Short-term losses for long-term gains.


Habit 3: The middle class are possessions-rich, the rich are cash assets-rich



Middle class people tend to be influenced by their peers and society. They want others to think well of them, thus they splurge on the latest trends. They proudly show off their newest LV bag, acting humble when people comment on it.

The rich people normally can't care less. In fact, they keep a lower profile and rather not have people notice them too much. They are also smart enough to know that spending your money on depreciating assets like branded bags, a new car, and a new home, is a choice that makes you feel good for now, but one that you will regret later. The graph below (shared with me by one of my readers, Lim Pei), illustrates this really well:



Habit #4: The middle class spends less on insurance than the rich

The middle class doesn't quite understand the value, and importance, of insurance. They only see it as a liability, a fixed cost which they have to keep paying every month with "no returns". The rich, however, understands how critical it is to be sufficiently covered, lest they lose their lifetime savings to a critical illness or hospital bill that comes suddenly without warning. Medical bills are one of the top few reasons why Singaporeans go into debt, but the rich already know this, and have already prepared themselves against it.


Habit #5: The middle class spends money in the now, the rich saves money now for it to grow over time



The middle class laps it up in the present, living and spending like there is no tomorrow. The rich are more careful with their money. They still live a decent life, but they always look for cheaper and more value-added alternatives before parting with their money. They are also disciplined folks who put a good portion of their income into savings each month, because they understand the power of compound interest.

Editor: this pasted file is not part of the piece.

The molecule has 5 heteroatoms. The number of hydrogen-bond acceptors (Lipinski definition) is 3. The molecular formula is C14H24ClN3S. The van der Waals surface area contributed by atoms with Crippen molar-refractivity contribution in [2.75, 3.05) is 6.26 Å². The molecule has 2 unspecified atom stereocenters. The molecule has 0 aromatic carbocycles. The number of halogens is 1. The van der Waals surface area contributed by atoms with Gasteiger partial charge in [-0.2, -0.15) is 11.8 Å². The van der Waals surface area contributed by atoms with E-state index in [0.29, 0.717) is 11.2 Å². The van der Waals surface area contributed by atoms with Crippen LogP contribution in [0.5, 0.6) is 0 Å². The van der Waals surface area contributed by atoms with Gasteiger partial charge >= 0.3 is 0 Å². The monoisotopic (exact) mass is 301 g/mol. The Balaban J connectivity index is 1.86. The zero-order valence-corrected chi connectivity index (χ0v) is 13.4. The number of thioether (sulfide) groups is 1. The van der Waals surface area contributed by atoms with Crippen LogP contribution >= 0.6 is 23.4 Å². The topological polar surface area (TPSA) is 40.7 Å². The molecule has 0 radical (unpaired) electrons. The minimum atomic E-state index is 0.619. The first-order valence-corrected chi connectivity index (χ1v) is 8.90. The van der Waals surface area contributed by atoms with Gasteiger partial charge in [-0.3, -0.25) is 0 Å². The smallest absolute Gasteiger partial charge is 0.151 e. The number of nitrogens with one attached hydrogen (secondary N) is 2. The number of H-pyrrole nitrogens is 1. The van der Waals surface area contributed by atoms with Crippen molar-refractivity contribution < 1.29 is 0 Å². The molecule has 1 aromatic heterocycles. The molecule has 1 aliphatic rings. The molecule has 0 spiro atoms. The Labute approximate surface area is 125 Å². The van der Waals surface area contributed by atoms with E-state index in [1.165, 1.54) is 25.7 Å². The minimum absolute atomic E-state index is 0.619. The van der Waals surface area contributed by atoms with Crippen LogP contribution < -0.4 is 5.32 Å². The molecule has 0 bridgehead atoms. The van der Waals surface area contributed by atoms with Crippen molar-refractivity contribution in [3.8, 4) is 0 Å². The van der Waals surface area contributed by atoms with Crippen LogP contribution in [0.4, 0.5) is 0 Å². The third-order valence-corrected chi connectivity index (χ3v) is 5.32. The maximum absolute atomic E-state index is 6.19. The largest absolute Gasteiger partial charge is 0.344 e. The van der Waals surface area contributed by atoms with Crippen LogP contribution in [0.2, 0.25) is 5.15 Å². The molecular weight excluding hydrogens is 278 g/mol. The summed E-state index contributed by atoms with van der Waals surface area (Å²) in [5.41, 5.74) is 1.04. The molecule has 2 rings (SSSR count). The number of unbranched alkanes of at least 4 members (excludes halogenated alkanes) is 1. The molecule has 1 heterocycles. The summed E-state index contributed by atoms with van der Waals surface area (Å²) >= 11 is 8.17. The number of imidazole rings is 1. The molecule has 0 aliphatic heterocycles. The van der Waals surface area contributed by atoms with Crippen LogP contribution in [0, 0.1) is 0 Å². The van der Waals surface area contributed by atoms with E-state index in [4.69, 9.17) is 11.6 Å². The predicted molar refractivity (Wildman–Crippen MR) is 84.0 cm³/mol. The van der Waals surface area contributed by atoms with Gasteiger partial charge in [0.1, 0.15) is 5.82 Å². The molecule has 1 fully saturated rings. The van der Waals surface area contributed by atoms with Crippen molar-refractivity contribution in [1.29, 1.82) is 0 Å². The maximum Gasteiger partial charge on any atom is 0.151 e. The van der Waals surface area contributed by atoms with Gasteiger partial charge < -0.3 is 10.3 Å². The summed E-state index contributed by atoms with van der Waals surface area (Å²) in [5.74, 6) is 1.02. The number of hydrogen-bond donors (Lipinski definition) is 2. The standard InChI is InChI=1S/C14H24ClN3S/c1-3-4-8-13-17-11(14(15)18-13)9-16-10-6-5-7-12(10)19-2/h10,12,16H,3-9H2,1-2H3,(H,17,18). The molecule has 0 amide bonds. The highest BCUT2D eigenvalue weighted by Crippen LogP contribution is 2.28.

Which one are YOU?

If you have any other ideas or differences to contribute, please share with me in the comments below!

With love,
Budget Babe

Originally inspired, and partially adapted from http://www.lifehack.org/articles/money/10-differences-between-middle-class-and-rich-people.html


11 comments:

  1. Hey, lovin your stuff. Is there anywhere I can follow you like Fb or Instagram?

    ReplyDelete
    Replies
    1. Hi Kenogi, I've just gotten Facebook! Do add me at Budget Babe :)

      Delete
    2. Hi Kenogi, I've just gotten Facebook! Do add me at Budget Babe :)

      Delete
  2. Hi Budget Babe,

    I think you made some typo..
    Chris is a smart man like you and me, who starts saving early with $5,000 every year. With compound interest of about 7% per annum, he puts in $200K over 40 years, but walks away with over $1 million. That's more than 5 times, which means Chris earned $800K - or an average of $1,667 a month just by starting to save early.

    Bill represents the people who laugh at us now for spending, and his attitude is "You should YOLO! Why be so hard on yourself? Must enjoy life or you will regret it!". He becomes wiser when he reaches 35 and decided that he should learn from Chris, and start saving $5,000 like her. As he started 10 years later, he puts in a total of $150K, and walks away with over $600K. He lost out on $400K compared to Chris. That's the price of his lesson.

    ReplyDelete
    Replies
    1. You're right! Thanks for pointing that out :)

      Delete
  3. Hi BB,

    Great Blog!

    Take note that habit 3:The middle class are possessions-rich, the rich are cash-rich
    Maybe you want to know that most rich are asset rich be it stocks, property, IP, etc. Being cash rich does not make the money work harder and wont bring in the continuous streams of income.

    ReplyDelete
    Replies
    1. Very smart! I actually counted assets as "cash" since it's basically just cash tied up in cash-generating assets, but you're right that the clarification ought to be clearer, so I've added that in :)

      Delete
  4. wow seems like everyone is a fan of Robert Kiyosaki!

    ReplyDelete
    Replies
    1. I do read his books :) but some of them have difficult parts to comprehend too, especially the numbers. It is a good thing I am not numbers savvy, so hopefully my interpretation of it would be easier to digest when I post future investment-related articles on this blog :)

      Delete
    2. look forward for you to start building your assets instead of saving that money inside your bank!

      Delete
    3. JFREE: Of all his books, I only think of his concept of "asset= bring in money, liability= spending money". the rest are not as interesting as the other investment books out there.

      BB: Yea, hope you start your investing journey soon. Having large amount in the bank is just wasting their potential, not to mention you are losing out quite a lot with the low interest rate and high inflation.

      Looking forward

      Delete